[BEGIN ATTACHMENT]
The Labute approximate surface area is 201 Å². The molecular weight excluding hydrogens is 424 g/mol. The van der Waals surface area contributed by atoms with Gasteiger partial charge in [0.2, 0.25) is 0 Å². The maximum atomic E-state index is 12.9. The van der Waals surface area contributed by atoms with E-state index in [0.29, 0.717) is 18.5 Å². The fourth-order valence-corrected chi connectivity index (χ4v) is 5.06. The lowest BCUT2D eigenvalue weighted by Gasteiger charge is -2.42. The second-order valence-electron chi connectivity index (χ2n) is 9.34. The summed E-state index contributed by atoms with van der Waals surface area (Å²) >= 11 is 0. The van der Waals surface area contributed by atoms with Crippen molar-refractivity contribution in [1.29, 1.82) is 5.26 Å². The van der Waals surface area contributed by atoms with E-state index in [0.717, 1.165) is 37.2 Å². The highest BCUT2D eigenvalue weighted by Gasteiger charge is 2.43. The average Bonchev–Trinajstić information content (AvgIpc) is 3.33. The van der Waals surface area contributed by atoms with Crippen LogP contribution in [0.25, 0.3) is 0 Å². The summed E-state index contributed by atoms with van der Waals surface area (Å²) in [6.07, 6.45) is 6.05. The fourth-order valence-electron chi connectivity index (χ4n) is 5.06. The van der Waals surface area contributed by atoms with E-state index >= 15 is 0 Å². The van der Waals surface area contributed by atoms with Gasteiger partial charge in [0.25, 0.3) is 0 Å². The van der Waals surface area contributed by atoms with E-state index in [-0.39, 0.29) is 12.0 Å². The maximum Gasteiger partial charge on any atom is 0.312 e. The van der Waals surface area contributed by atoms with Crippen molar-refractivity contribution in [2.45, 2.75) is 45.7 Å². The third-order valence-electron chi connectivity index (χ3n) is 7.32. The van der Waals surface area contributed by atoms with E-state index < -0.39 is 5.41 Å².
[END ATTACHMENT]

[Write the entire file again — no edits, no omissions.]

The Labute approximate surface area is 201 Å². The molecular weight excluding hydrogens is 424 g/mol. The van der Waals surface area contributed by atoms with Gasteiger partial charge in [0.2, 0.25) is 0 Å². The maximum atomic E-state index is 12.9. The van der Waals surface area contributed by atoms with E-state index in [0.29, 0.717) is 18.5 Å². The fourth-order valence-corrected chi connectivity index (χ4v) is 5.06. The lowest BCUT2D eigenvalue weighted by Gasteiger charge is -2.42. The second-order valence-electron chi connectivity index (χ2n) is 9.34. The summed E-state index contributed by atoms with van der Waals surface area (Å²) >= 11 is 0. The van der Waals surface area contributed by atoms with Crippen molar-refractivity contribution in [1.29, 1.82) is 5.26 Å². The van der Waals surface area contributed by atoms with E-state index in [0.717, 1.165) is 37.2 Å². The highest BCUT2D eigenvalue weighted by Gasteiger charge is 2.43. The average Bonchev–Trinajstić information content (AvgIpc) is 3.33. The van der Waals surface area contributed by atoms with Crippen LogP contribution in [0.25, 0.3) is 0 Å². The summed E-state index contributed by atoms with van der Waals surface area (Å²) in [6.07, 6.45) is 6.05. The fourth-order valence-electron chi connectivity index (χ4n) is 5.06. The van der Waals surface area contributed by atoms with E-state index >= 15 is 0 Å². The van der Waals surface area contributed by atoms with Gasteiger partial charge in [0.25, 0.3) is 0 Å². The van der Waals surface area contributed by atoms with E-state index in [-0.39, 0.29) is 12.0 Å². The maximum Gasteiger partial charge on any atom is 0.312 e. The van der Waals surface area contributed by atoms with Crippen molar-refractivity contribution in [2.45, 2.75) is 45.7 Å². The third-order valence-electron chi connectivity index (χ3n) is 7.32. The van der Waals surface area contributed by atoms with E-state index < -0.39 is 5.41 Å².